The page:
Edible Street Gardens: The Need for Design Guidelines
From “Farmers of the urban footpath & the need for design guidelines for street verge gardens” by Russ Grayson:
Edible Street Verge Gardening is something that has been going on for the past 20 years or so in our cities but is now capturing the public imagination such that the number of plantings is rapidly increasing. For advocates of edible landscaping in our cities, this is good news but for local government the practice can be confusing. What has become apparent during the recent upsurge in the popularity of edible footpath planting is that a set of design and planting guidelines are desperately needed. Most verge plantings to date have been created by gardeners who know what they are doing. The possibility emerging from the current boost in popularity is that those less knowledgeable will create gardens with inappropriate plants and without considering other footpath users.
An established practice
Street verge gardening is the practice of growing ornamental, native or edible plants on the footpath. The rise in popularity of edible gardens has brought the planting of fruits, herbs and vegetables, sometimes mixed with flowers and native plants, to our footpaths. The practice has caught the popular imagination and is another means of returning food production to our cities.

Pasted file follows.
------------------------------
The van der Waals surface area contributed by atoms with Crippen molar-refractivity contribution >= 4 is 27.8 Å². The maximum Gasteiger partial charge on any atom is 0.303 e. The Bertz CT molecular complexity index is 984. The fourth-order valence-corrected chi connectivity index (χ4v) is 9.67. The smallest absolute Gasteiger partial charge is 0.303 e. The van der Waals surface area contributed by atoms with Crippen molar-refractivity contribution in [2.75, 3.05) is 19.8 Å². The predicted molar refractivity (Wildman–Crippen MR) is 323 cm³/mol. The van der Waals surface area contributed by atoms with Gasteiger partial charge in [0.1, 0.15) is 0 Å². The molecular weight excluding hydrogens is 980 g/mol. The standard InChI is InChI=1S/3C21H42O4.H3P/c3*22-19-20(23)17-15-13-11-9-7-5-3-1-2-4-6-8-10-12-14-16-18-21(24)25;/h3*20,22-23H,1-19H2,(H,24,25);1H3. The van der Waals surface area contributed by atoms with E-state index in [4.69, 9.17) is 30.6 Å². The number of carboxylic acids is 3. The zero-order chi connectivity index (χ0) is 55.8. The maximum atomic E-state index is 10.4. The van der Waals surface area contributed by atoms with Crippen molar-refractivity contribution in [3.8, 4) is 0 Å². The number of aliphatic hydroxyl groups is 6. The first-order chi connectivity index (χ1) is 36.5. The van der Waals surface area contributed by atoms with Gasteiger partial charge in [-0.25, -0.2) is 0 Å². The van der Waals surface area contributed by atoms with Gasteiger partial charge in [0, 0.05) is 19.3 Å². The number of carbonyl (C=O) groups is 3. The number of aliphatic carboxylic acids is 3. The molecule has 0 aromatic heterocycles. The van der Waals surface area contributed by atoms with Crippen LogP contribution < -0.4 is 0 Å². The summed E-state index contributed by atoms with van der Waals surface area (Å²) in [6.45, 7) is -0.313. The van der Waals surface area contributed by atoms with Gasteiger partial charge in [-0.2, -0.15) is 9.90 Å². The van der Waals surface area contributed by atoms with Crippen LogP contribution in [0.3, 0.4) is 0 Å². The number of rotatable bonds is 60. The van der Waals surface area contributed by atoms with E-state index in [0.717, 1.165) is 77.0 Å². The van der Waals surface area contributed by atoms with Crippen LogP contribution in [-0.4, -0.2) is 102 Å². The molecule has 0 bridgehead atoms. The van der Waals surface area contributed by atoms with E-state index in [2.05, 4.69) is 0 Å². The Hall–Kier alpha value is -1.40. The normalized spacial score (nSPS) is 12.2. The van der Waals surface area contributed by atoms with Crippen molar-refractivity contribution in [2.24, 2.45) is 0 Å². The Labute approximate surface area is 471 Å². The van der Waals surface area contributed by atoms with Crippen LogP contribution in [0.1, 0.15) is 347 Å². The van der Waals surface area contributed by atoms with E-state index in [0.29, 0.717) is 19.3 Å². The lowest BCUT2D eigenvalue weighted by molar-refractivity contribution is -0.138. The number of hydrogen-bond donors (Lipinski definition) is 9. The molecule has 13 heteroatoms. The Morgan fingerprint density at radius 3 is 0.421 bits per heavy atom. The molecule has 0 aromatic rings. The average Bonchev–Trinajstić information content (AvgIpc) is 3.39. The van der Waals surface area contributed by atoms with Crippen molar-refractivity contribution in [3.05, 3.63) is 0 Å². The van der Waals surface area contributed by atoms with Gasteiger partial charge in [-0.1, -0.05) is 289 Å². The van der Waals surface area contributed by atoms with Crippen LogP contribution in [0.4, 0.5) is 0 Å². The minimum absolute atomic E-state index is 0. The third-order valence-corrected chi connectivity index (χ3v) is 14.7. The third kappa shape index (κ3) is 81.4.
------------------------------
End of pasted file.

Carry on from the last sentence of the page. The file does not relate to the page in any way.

That edible verge gardening is an established practice in Australian cities is revealed by a walk around those suburbs where the immigrants of the 1950s and 1960s made their homes, particularly those suburbs favoured by immigrants from the Mediterranean region. What do you find on the footpaths here? Olive trees, now mature and productive.
Unknowingly, some councils have made their own contribution to edible streetscapes. Take a walk along a certain street in Stanmore, in Sydney’s Inner West, and you encounter the Australian bush food tree, the Illawarra Plum (Podocarpus elatus). This strange, plum red fruit with its seed on the outside can be picked and eaten raw or made into a sauce by those with a little culinary savvy. Walk down a particular street in Windsor, Brisbane, and you encounter another Australian bushfood serving as a verge planting, the macadamia nut. Then there are numerous species of lillypilly, the Syzygiums, that have been established as street trees and that yield edible fruit.
These examples may not be in large number, however they have been noted by urban gleaners.
The rest of this comprehensive article covers Understanding council concerns, The realities of verge gardens, Design considerations for verge gardens, Functions, and Yields.